New Delhi: Economy could be growing by 10% a year by 2012 with the right set of policies, but the US subprime crisis might trim exports and capital flows, the prime minister said on Wednesday.
Annual growth dipped to 8.9% in the September quarter, falling below 9% for the first time in three quarters, as industrial output slowed due to monetary tightening designed to trim inflation.
Top officials are confident they can maintain growth momentum despite a surge in the value of the rupee against the dollar this year, which is hurting exporters, and high interest rates.
“It is possible that with the correct set of policies ... we will not only be able to maintain this momentum of high growth into the near future but may be able to raise it to 10 percent,” Manmohan Singh told top policy makers.
India, the world’s fastest-growing major economy after China, grew 9.4% in the last fiscal year, its strongest in 18 years. Its surging expansion has attracted global investors, fuelling a stock market boom and pushing firms to expand capacity.
“This high growth rate has become possible because of the historically high savings and investment rates which we are witnessing,” Singh said at a meeting of the National Development Council set to approve a policies for the 5 years to 2012.
“Our savings rate after stagnating for almost two decades has touched 34 % of GDP and the investment rate has crossed 35%. These high rates ... are likely to go up in future because of our young population profile.”
Trade Minister Kamal Nath said on Tuesday expansion in the 2007/08 fiscal year to 31 March would be in excess of 9%, and analysts say the central bank’s forecast of 8.5% should be met in Asia’s third-largest economy.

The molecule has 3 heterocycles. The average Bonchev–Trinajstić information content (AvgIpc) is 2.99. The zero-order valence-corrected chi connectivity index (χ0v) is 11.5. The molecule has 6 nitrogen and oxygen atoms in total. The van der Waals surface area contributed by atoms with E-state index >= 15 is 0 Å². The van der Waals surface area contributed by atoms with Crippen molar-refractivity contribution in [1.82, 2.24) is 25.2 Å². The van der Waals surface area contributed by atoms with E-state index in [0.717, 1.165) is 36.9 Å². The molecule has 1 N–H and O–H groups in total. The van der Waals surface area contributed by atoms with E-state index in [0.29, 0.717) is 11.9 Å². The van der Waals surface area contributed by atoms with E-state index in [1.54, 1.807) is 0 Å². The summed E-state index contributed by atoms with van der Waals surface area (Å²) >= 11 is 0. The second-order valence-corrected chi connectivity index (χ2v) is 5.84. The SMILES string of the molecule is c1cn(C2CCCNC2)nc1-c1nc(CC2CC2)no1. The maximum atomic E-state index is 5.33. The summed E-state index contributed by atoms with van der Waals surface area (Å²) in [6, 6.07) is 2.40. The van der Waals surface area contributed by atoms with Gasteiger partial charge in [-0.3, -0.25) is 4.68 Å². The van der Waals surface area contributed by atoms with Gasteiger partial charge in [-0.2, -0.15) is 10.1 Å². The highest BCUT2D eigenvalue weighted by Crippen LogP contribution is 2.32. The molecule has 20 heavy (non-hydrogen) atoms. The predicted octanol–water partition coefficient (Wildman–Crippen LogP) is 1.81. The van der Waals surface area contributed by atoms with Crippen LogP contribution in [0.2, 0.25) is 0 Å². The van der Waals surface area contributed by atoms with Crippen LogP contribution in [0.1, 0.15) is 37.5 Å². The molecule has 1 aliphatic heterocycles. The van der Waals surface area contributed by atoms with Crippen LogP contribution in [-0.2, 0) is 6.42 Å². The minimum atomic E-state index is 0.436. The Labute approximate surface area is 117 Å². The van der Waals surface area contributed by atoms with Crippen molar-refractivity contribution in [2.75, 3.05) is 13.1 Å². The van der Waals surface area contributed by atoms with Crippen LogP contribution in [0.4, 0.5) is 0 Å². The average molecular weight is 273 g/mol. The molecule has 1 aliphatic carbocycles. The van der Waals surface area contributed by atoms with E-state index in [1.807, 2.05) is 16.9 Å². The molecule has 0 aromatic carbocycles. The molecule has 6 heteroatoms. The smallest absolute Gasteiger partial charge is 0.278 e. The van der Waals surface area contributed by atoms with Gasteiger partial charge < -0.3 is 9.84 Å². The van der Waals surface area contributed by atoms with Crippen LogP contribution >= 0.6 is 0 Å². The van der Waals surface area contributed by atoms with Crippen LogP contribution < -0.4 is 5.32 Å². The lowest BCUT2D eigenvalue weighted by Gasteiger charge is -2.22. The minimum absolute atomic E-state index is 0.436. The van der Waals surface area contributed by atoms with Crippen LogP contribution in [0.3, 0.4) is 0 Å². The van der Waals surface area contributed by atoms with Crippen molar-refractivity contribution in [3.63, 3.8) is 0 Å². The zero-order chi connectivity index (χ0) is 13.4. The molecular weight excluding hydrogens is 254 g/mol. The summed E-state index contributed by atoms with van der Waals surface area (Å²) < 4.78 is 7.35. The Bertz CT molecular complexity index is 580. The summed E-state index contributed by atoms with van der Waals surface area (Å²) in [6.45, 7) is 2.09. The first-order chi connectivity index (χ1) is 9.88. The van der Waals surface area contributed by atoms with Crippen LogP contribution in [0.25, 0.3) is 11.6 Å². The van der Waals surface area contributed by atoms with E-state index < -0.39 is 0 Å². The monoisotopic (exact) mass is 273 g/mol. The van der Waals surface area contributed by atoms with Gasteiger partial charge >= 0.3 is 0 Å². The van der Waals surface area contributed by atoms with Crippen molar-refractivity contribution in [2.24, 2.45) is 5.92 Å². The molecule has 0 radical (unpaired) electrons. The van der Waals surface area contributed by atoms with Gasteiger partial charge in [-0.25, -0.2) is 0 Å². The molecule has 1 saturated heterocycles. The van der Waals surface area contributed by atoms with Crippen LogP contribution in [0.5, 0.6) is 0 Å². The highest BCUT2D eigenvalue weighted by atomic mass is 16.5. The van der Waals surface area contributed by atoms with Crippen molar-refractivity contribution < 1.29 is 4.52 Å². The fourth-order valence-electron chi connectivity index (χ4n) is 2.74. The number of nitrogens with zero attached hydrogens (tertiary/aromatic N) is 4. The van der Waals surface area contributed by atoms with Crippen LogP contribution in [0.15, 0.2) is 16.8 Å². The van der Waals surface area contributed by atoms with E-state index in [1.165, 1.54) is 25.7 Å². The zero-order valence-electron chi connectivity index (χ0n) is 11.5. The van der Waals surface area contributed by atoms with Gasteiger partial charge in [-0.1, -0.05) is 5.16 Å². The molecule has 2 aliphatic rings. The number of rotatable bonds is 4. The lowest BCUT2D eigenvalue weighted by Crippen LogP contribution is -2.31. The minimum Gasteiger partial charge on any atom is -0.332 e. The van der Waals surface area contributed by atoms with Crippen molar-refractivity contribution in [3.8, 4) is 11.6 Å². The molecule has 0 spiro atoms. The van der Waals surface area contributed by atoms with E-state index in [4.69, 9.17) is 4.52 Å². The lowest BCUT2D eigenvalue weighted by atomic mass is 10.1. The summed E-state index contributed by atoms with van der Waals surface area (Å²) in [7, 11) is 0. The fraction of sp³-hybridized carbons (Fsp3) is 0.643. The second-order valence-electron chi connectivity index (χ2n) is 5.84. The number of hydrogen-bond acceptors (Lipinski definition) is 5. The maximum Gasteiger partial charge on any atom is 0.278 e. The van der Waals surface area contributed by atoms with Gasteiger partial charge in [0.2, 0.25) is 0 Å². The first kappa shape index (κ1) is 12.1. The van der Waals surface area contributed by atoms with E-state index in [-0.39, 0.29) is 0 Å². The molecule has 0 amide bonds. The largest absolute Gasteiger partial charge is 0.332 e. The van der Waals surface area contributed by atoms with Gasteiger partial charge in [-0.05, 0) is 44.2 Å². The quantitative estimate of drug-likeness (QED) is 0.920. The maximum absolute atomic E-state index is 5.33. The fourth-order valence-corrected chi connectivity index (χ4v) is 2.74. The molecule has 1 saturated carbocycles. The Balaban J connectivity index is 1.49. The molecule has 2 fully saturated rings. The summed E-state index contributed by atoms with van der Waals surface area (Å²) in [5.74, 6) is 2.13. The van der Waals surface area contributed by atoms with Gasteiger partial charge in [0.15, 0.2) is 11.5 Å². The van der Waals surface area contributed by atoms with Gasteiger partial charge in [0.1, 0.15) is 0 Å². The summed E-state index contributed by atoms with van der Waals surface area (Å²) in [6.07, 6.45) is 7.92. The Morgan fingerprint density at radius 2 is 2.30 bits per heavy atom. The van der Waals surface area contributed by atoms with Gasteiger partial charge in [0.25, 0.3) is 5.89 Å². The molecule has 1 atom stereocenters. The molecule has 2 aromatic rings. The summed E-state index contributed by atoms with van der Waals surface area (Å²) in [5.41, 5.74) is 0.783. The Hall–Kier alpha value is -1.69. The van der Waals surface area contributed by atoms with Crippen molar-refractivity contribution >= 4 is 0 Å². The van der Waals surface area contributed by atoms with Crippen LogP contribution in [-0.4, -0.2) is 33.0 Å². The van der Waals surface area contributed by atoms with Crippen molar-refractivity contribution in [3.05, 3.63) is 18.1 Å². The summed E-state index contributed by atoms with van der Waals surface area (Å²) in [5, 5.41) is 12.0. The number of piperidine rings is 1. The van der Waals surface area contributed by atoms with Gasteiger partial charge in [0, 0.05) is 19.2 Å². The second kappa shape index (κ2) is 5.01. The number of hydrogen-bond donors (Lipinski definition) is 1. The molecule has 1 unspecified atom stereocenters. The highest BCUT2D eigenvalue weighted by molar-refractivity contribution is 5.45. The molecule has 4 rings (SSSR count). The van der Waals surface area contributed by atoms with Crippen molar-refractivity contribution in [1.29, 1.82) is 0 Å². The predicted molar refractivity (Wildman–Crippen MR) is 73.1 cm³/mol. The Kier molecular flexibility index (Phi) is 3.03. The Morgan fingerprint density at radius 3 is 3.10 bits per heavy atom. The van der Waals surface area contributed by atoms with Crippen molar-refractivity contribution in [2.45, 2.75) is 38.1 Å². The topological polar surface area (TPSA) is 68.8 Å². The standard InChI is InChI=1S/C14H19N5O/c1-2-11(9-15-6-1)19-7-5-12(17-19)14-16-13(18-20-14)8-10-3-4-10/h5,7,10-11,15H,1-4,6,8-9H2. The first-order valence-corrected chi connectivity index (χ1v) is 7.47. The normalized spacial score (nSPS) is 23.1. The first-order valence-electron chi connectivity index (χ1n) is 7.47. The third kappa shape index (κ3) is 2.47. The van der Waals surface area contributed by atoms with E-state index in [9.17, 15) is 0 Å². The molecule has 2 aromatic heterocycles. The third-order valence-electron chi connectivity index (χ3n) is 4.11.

Singh said global credit worries would not completely skirt India’s economy, despite it being largely driven by domestic demand.
“There are somes clouds on global financial markets following the subprime lending crisis. There are worries that the growth of the US and other leading economies may slow down and some may even go into a recession,” he said.
“This may impact both our exports as well as capital flows.” Such concerns mean India must redouble efforts to maintain domestic drivers of growth, the prime minister said.
The government is discussing ways to minimise the impact of the rupee’s appreciation on exporters, who have seen their margins squeezed by a 12% rise in the currency this year.
The Reserve Bank of India, keen to cool price pressures and stop the economy from overheating, raised interest rates five times between mid-2006 and March this year, but has since held them steady. Many economists now expect the next move to be down.